Attenuation of morphine withdrawal signs by intracerebral administration of 18-methoxycoronaridine

Vishal Panchal, Olga D. Taraschenko, Isabelle M. Maisonneuve, Stanley D. Glick

Research output: Contribution to journalArticlepeer-review

28 Scopus citations


18-Methoxyroconaridine (18-MC), a synthetic derivative of ibogaine, reduces morphine self-administration and alleviates several signs of acute opioid withdrawal in rats. Although there is already well documented evidence of the mechanism mediating 18-MC's action to reduce the rewarding effects of morphine, nothing is known about the mechanism responsible for 18-MC's attenuation of opioid withdrawal. In vitro studies have demonstrated that 18-MC is a potent antagonist of α3β4 nicotinic receptors (IC 50 = 0.75 μM), which are predominantly located in the medial habenula and interpeduncular nuclei. Previous work indicating that α3β4 nicotinic receptors mediate 18-MC's effects on drug self-administration prompted us to assess whether brain areas having high or moderate densities of α3β4 receptors might be involved in 18-MC's modulation of opioid withdrawal. To test this possibility, 18-MC was locally administered into the medial habenula, interpeduncular nucleus and locus coeruleus of morphine-dependent rats; this treatment was followed by naltrexone to precipitate a withdrawal syndrome. Pretreatment with various doses of 18-MC into the locus coeruleus significantly reduced wet-dog shakes, teeth chattering, burying and diarrhea, while pretreatment into the medial habenula attenuated teeth chattering, burying, and weight loss. Some doses of 18-MC administered into the interpeduncular nucleus significantly ameliorated rearing, teeth chattering, and burying, while other doses exacerbated diarrhea and teeth chattering. The present findings suggest that 18-MC may act in all three nuclei to suppress various signs of opioid withdrawal.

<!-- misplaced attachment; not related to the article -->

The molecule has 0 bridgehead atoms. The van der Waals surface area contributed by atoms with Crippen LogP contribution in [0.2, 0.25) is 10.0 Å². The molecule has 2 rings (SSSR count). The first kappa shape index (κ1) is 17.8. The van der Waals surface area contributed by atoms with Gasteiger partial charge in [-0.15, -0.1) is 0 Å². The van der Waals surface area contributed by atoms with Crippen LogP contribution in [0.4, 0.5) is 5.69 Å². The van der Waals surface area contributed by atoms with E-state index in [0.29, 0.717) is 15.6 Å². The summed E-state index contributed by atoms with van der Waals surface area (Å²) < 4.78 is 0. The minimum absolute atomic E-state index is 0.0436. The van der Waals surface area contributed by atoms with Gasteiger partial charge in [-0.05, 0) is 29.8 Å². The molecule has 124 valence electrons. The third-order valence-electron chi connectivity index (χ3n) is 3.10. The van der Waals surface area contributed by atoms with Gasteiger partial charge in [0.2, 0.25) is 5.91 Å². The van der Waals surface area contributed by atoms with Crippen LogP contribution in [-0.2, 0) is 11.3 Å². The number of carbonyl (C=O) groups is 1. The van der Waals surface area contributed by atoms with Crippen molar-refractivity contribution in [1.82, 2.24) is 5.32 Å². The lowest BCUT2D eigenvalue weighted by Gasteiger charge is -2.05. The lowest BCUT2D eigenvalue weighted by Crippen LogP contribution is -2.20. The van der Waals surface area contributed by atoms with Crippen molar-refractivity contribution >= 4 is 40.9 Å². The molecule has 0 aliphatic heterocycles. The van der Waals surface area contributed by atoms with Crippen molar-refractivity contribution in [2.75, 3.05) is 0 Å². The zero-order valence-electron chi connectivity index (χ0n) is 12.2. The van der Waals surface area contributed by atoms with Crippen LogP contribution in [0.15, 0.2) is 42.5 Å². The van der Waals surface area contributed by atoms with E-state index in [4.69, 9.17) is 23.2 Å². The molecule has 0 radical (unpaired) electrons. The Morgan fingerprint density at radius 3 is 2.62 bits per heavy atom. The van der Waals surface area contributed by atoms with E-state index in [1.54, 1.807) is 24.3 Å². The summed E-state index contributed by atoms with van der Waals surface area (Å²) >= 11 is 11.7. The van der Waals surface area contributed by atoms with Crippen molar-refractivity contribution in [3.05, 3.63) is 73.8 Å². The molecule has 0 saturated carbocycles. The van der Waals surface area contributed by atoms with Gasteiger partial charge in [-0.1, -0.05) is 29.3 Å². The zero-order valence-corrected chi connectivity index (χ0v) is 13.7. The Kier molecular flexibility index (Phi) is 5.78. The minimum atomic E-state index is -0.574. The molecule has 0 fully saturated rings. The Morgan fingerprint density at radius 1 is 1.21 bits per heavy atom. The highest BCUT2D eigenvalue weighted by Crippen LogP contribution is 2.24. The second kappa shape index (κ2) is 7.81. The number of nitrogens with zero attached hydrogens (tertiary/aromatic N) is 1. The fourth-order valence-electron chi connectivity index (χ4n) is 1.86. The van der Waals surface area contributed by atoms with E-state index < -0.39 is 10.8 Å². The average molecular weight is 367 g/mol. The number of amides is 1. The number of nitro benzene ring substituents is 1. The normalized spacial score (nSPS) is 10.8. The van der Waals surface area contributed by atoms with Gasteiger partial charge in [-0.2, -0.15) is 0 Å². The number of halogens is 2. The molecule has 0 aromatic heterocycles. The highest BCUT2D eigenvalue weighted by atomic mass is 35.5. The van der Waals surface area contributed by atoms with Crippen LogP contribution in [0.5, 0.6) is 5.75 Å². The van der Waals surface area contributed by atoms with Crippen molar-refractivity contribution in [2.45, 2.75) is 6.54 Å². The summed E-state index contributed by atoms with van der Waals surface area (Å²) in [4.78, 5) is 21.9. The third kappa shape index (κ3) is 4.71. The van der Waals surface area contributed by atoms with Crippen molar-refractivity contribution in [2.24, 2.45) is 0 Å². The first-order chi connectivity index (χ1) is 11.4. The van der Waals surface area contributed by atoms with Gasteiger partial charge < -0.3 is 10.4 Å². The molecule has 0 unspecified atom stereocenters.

Original languageEnglish (US)
Pages (from-to)98-104
Number of pages7
JournalEuropean Journal of Pharmacology
Issue number1-3
StatePublished - Nov 21 2005
Externally publishedYes


  • Interpeduncular nucleus
  • Locus coeruleus
  • Medial habenula
  • Morphine
  • Naltrexone
  • Physical dependence

ASJC Scopus subject areas

  • Pharmacology


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